Tamiya 1/48th Avro Lancaster B.III Dambuster RAF 100 anniversary

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  • Last reply 1 month, 2 weeks ago
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  • Chuck A. Villanueva said 9 months ago:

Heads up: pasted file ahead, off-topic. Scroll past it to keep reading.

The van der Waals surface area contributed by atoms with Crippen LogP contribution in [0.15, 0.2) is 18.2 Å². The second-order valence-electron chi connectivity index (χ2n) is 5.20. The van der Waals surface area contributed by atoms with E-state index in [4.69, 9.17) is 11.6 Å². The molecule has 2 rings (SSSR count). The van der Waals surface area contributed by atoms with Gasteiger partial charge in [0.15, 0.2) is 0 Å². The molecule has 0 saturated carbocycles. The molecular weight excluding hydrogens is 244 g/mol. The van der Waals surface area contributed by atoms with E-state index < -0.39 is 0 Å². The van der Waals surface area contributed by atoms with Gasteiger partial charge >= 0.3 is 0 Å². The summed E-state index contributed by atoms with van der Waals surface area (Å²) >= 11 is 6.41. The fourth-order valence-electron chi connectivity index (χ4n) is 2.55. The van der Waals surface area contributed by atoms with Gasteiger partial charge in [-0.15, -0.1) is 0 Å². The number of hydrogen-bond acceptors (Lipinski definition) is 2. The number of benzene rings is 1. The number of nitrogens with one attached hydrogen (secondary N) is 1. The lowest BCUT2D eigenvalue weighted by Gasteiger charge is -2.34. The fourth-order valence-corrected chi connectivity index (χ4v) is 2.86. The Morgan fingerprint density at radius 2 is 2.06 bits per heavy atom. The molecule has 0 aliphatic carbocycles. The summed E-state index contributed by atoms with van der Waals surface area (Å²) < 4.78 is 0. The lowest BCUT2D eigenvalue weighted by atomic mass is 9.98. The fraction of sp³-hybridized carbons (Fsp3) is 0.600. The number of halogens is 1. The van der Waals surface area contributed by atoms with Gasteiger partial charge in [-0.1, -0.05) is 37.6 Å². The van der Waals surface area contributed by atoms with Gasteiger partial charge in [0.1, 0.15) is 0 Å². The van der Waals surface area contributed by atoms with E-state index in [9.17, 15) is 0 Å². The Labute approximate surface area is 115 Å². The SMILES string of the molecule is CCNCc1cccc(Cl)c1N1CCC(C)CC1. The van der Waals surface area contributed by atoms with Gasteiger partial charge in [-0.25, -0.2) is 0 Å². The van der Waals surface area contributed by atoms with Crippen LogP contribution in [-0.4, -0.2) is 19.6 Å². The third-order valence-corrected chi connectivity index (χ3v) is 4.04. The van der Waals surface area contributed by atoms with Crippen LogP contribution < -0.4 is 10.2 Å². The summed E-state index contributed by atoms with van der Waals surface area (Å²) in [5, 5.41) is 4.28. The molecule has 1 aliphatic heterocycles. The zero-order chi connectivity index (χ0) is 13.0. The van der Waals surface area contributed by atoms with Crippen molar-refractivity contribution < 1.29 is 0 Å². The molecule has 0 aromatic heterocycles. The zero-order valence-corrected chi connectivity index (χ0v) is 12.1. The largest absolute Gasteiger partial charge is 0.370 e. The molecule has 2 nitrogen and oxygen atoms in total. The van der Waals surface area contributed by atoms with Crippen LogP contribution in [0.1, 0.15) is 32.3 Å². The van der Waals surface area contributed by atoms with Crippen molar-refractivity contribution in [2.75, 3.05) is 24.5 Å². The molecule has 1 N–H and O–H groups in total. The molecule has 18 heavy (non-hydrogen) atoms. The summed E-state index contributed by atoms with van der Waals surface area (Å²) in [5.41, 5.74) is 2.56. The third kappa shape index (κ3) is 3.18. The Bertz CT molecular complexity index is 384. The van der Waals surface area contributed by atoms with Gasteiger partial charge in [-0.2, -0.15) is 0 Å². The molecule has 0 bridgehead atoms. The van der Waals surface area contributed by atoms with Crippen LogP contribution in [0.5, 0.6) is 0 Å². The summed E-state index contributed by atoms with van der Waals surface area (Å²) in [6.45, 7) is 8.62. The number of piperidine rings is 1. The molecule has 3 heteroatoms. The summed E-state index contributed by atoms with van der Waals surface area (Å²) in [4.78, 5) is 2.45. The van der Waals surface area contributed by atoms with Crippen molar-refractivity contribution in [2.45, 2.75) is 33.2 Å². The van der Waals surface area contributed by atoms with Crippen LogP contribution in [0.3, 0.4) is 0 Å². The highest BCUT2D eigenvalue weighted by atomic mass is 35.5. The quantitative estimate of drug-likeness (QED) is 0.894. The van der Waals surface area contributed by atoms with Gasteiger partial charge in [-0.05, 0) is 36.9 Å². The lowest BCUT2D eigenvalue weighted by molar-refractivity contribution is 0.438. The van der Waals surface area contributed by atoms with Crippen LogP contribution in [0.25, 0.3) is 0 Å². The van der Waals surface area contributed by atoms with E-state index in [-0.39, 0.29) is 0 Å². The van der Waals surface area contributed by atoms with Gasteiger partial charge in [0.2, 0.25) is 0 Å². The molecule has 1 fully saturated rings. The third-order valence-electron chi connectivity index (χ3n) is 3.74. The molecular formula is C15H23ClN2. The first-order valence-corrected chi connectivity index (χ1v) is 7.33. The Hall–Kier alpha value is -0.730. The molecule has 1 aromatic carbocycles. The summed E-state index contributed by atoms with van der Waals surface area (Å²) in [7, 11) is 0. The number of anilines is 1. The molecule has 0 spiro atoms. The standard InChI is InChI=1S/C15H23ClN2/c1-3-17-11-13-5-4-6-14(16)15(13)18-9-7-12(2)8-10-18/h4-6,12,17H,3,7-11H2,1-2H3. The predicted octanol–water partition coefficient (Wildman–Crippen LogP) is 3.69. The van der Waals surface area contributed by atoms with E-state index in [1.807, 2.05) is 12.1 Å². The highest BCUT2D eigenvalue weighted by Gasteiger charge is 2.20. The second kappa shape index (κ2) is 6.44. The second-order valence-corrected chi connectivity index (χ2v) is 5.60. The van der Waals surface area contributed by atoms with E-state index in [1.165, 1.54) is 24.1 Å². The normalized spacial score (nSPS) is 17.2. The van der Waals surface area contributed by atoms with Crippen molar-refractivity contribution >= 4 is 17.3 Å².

I started building this kit around 1999, so yeah it is a long term project. And since it is the 100th year anniversary of the Royal Air Force, I feel it is time to finish it. I did build this kit once before when I was a freshman in high school. Being motivated and stoked that I could afford to buy it by saving my allowance at the time I believe it was $50.00 at the time. This kit I picked up at a Wings N Wheels Hobby Shop in Mystic, Ct back in 1992, and yep paid $50.00 for it. And since then I did picked up another one about 10 years ago off of Ebay and yes again for 50.00 with the shipping. When they were up to 100.00 at the time. It was a good pick up. Since the current kit has been started, I will however crack the 2nd kit and see what is in the box. This is the original boxing in black plastic. I believe the current run is in grey plastic. When I first opened the first kit Tamiya packs the fuselage off to the side of the bagged parts. Wrapped with a rubber band on each end of the fuselage to keep the halves together within the box. Well if it has been in the box a number of years, the rubber deteriorates and will melt into the fuselage, like the Tigercat tires did in the AMT kit. But the damage is not permanent though it will need some work to cleanup the ring mark left in the front and rear extreme ends of the fuselage. In the 2nd kit, the rubber bands were removed by the previous owner. So no issues with that in the 2nd kit. The kit which is one of Tamiya’s early run of 48th scale series, has fine raised panel lines. The instruction sheet is in Japanese but easy to follow. Great detail and in direct competition with Monograms 48th scale multi-engine bombers at the time, though the Tamiya kit was much more expensive.. Otherwise no one else produced any and still haven’t in this scale. Only Tamiya with the 2 Lancaster variants and Revell/Monograms B-17,B-24 and B-29’s are the only companies to produce any 4 engine WWII era bombers. Now to find the original images of the work in progress when I first got started. It was about this time I started to document my builds with images. In this case with my Canon AE-1. More to follow. Tally Ho!!